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Names of New Zealand islands 'illegal'

EXPERTS searching for alternative Maori names for New Zealand's two main islands were startled to find that their commonly used English names - North Island and South Island - were never made legal, officials said yesterday.

To repair the 200-year-old oversight, the country's Geographic Board, which assigns and approves names for all New Zealand places, said it would take steps to legally name the two South Pacific islands that make up more than 95 percent of the country's land mass.

The board had spent several years exploring a process for formally recognizing alternative Maori names for each island when it noticed that the islands had never been given official names, board chairman Don Grant said.

"We therefore want to formalize alternative Maori names and, at the same time, make the naming of North and South islands official," Grant said.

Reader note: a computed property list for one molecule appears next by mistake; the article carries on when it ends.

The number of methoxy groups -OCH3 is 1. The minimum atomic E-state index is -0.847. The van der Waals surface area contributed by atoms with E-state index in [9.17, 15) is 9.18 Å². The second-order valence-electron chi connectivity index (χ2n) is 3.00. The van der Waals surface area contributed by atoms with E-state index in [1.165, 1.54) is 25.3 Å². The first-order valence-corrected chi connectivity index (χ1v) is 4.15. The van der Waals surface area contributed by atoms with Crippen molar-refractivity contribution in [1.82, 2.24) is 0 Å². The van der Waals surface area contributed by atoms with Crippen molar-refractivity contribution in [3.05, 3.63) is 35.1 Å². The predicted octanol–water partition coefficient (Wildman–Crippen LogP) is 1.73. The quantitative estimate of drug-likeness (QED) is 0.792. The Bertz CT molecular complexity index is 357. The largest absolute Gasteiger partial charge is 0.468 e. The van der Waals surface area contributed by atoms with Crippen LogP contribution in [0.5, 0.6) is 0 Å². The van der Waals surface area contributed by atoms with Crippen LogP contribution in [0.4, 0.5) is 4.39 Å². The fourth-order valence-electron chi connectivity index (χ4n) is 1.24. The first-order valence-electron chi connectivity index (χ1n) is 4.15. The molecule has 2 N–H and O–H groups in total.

On early official maps and documents, the islands are marked with Maori names. North Island is labeled "Te Ika a Maui," meaning the fish of Maui, the Maori god of the sea. "Te Wai Pounamu," jade stone waters, for South Island, also appeared on early maps and documents.

South Island is also known locally as "the Mainland," while North Island is also called "Pig Island" for its population of wild pigs.


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